Profound. Profane.

Honest. Humble. Hilarious. Hopeful.

Raw. Revealing.

Insightful. Beautiful.

Nadia Bolz-Weber's book, Pastrix: The Cranky, Beautiful Faith of a Sinner and Saint, is all of those things.

The title comes from the insulting term sometimes used by critics to refer to female preachers and pastors. The book, from the very first word, is (in the publisher's words) a "messy, beautiful, prayer-and-profanity laden narrative about an unconventional life of faith."

Don't touch it if you're easily offended. Don't open it if you have trouble finding God in unexpected places. Don't read it if you are unwilling to be challenged, stretched, and blessed to hear God's Word and see him work in new ways, with head-tilting (and sometimes head-spinning) results.

On the other hand, those may be the very reasons you should read this book, maybe even devour it, as I did. You may experience in its pages, as I did, "the redeeming, destabilizing love of a surprising God." You may laugh, as I did, at the author's knack for honesty and clarity, shown in such statements as, "I'm a lousy Christian, and I hope that's good enough since our call to be compassionate has to include ourselves, too." And you may even cry, as I sometimes did, at the beauty and grace in her stories of House for All Sinners and Saints, the church she started in 2008.

It is a wonderful book that I was preparing to pass on to others from the moment I started reading it.

Church of the Week: Bethel Community Church, Hamilton, OH

Yesterday I had the joy and privilege of visiting and preaching at Bethel Community Church in Hamilton, Ohio (just a few miles from our home). It is located at 2015 NW Washington Blvd., across from the Hamilton Freshman School and adjacent to the Berkeley Square retirement community.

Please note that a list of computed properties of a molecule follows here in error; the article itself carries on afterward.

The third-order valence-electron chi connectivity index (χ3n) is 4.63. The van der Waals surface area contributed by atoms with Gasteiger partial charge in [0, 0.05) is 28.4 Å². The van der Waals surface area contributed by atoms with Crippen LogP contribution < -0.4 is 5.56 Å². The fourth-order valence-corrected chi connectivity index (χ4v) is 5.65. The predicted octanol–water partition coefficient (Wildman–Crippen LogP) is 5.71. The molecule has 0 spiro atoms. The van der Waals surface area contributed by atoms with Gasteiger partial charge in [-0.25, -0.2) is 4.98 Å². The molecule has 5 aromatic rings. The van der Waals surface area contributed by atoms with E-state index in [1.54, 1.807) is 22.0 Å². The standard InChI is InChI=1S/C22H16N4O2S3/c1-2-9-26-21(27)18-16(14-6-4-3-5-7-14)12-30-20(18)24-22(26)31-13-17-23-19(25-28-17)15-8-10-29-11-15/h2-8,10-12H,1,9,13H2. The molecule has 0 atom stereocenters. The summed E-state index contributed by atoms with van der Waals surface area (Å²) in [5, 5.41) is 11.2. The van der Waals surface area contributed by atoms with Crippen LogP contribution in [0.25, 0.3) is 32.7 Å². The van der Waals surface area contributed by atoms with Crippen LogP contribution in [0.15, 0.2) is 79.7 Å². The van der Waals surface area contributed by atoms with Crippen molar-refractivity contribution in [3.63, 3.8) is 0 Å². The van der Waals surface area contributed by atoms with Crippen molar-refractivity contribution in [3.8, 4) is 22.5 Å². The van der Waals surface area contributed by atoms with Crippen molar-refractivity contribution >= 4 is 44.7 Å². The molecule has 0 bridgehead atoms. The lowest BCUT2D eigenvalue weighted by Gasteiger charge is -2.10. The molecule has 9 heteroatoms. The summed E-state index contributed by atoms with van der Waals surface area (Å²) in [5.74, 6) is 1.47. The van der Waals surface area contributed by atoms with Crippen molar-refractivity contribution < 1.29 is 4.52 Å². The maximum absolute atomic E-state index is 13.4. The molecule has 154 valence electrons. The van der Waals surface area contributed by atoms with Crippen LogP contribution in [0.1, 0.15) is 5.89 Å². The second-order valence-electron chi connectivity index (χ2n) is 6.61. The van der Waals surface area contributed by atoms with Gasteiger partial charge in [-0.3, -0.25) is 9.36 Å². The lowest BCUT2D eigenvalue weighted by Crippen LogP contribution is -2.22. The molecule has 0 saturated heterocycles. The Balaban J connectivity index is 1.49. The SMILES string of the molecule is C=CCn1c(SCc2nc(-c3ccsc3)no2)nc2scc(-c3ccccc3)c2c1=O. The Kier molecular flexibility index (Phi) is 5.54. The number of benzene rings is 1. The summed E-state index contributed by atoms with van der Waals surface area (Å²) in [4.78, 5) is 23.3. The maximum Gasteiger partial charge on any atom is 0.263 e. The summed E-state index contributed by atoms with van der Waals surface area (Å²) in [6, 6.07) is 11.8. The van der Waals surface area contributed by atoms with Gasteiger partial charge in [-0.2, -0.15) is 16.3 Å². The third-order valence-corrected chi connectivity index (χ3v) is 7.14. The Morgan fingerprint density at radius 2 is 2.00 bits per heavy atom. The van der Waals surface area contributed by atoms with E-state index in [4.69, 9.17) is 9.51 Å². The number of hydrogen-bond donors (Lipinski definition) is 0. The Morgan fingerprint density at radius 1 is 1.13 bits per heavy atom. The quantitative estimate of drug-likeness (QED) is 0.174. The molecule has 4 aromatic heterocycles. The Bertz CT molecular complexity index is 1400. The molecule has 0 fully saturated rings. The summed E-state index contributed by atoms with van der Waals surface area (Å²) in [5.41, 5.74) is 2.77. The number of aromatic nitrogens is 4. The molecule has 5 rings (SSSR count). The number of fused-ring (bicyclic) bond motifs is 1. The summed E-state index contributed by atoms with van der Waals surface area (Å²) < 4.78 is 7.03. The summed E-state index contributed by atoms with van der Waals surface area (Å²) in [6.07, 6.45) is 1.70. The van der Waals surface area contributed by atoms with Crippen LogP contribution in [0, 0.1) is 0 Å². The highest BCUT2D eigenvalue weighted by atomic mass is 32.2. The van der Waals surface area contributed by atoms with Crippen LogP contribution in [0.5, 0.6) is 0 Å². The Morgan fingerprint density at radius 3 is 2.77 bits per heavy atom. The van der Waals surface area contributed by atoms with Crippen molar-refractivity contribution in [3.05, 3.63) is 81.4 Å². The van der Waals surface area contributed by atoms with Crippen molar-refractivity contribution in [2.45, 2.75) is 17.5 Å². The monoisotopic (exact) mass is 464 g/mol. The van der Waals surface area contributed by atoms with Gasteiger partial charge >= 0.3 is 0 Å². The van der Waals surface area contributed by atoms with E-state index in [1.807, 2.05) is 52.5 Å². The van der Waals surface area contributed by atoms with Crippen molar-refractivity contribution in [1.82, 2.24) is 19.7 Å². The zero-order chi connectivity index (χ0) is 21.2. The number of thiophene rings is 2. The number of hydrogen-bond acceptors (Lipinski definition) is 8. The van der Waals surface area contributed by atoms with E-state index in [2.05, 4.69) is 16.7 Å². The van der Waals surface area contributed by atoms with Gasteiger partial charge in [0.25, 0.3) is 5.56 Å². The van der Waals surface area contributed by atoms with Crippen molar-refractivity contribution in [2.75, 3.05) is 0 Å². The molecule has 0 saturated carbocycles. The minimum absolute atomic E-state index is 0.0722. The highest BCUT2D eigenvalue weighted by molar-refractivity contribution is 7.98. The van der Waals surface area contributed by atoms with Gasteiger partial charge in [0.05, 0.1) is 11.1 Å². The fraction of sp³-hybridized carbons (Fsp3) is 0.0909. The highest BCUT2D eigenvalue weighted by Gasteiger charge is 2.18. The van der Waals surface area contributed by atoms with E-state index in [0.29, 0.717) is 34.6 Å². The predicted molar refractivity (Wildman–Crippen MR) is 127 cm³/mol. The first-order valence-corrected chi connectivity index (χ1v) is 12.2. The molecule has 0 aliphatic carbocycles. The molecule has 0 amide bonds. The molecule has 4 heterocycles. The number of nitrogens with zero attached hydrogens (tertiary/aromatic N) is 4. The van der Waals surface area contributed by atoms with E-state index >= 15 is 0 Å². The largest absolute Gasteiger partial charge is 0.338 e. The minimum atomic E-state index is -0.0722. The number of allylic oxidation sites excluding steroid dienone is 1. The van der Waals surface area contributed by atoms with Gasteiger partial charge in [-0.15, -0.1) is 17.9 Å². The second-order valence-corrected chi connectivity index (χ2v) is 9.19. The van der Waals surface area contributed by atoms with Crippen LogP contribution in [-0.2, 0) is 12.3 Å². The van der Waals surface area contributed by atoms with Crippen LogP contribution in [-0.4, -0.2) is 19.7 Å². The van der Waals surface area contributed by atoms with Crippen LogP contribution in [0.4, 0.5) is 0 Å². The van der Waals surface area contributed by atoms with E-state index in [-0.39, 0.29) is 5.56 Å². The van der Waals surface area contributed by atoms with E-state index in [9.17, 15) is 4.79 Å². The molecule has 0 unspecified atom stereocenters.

In the company of the lovely Robin (who makes up for my debilitating shyness), I preached on "Recovering Your Spiritual Vitality," from 2 Kings 6:1-7. We were warmly welcomed by the leaders and virtually everyone in the congregation, and felt right at home. The church is currently between pastors and clearly very missions conscious (they are preparing for a missions conference, in fact). Most importantly, from my lofty spiritual perspective, they served coffee and cupcakes after the worship service.  

It is always (well, almost always) a joy to meet new brothers and sisters in Christ and worship together with faithful followers of Jesus, and Bethel Community Church was no exception. 

The Pastor's Desk (Episode 4)

The pastor's desk above belongs to Darryl Handy, pastor of Blue Ridge Community Church in Cullowhee, North Carolina (who sent it with the qualification, "This goes into the 'you know Darryl feels indebted to Bob if he trusted Bob with THAT' file").

(If you would like to participate in this recurring feature, submit a single photo of a pastor's study, office, or desk (but no tidying up before taking the picture) to bob@bobhostetler.com, along with a short description identifying to whom it belongs)

Why I Value Failure

In my various (and woefully under-rated and under-reported) speaking engagements around the world (no, really), I will occasionally introduce myself as a "failed pastor."

My wife hates that.

She says I need to stop. She insists that I was a good pastor. She says it gives the wrong impression.

But I persist, for several reasons. One, it's a little harmless self-deprecation and far more interesting than the usual ego-stroking introductions most of us go in for from time to time. Two, it is at least partly true, as I often explain to people, because while pastoring four churches over the last thirty-plus years, I never felt like I ever got good at it. I was always acutely aware of my shortcomings, and haunted by the people I couldn't help, problems I couldn't solve, and progress I couldn't make.

But thirdly--and most importantly, I think--that introduction repeatedly opens doors to fruitful ministry, because it never fails to draw someone (often many people) to me who are pastors, pastors' wives, ex-pastors, and so on. It starts conversations I might never have otherwise. And it encourages people to open their hearts and hopes to me in ways that I don't think would happen if I hadn't made that confession.